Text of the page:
29th Shark killed on Drumline in Reunion IslandHelmut Nickel (mail), Shark Year Magazine, 15. September 2014
Shark Fishing Program in Reunion Island:
Two bull sharks and three tiger sharks harvested in less than a week,
already 29 large sharks killed since January.
In the early morning hours of last thursday, 11. September,
two large bull shark were taken by fishermen working for the ‘Cap Requin’- and ‘Valo Requins’-Program in Reunion Island. These programs have been introduced to test certain fishing methods (drumlines and longlines) in order to minimize the risk of shark incidents and to gather information for scientific research.
The ‘Valo Requins’-Program was formerly run under the name ‘ Ciguatera 2 ‘, and it examines the presence of ciguatera toxin in bull sharks (Carcharhinus leucas) and tiger sharks (Galeocerdo cuvier).
We already reported about this program in one of our previous articles, here.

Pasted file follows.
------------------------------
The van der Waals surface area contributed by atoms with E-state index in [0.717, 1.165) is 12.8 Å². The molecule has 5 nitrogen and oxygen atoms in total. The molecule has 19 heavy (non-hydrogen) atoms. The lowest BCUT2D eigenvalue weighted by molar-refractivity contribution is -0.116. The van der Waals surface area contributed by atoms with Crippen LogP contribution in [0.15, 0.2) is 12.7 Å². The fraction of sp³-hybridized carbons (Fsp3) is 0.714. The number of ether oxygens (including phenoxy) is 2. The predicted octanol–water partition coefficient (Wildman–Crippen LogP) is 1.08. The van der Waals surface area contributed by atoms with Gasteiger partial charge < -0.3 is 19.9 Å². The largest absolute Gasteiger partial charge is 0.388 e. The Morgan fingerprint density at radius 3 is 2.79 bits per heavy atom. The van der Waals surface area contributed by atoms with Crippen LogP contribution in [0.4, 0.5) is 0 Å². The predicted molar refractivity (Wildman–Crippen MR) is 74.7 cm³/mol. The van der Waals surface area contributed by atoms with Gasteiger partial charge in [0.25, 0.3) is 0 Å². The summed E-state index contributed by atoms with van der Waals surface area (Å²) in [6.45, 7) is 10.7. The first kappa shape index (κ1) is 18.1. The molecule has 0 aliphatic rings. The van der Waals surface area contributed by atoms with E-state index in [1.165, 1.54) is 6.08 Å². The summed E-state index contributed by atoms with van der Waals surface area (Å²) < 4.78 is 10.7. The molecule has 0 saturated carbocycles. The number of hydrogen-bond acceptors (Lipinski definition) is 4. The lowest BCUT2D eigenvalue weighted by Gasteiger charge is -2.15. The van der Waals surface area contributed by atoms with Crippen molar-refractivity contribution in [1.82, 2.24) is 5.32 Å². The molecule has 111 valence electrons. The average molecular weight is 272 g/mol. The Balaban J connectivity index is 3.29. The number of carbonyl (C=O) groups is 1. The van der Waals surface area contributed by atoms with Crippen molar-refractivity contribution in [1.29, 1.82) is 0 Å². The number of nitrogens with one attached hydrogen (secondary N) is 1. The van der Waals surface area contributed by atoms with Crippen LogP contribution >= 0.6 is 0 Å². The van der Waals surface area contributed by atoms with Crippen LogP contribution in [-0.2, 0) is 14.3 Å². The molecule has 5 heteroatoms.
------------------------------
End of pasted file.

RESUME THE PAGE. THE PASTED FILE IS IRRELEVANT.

The male bull sharks (other source: one male and one female) measured 2,90 and 2,60 metres in length
and both specimens were captured on drumlines in St. Paul Bay off the Island’s northwestern coast.
Only two days before, fishermen announced the capture of three tiger sharks. Two of them measured in at 3 metres and the other one was 2.50 metres in length. The three shark catches occurred within just 17 hours ( 08.-09. Sept ) in the waters of Saint-Paul Bay and Saint-Gilles. Official sources state that at least four of the five sharks have been contributed to the ciguatera study.
Since late January 2014, a total of 29 large sharks have been killed, consisting of 11 bull sharks and 18 tiger sharks which were between 2,10 and 4,00 metres long ( see table and map below ).
The fishing gears used for the shark mitigation measures are a number of drumlines and bottom-longlines which are baited with fish and then deployed mainly in the waters off the northwestern commune of Saint-Paul.
So, the fishing efforts are predominantly concentrated along a ca. 20 km stretch of coastline.
The targeted species are large bull sharks (Carcharhinus leucas) and tiger sharks (Galeocerdo cuvier).
Smaller specimens of these two species or other shark species are released alive after being tagged if possible.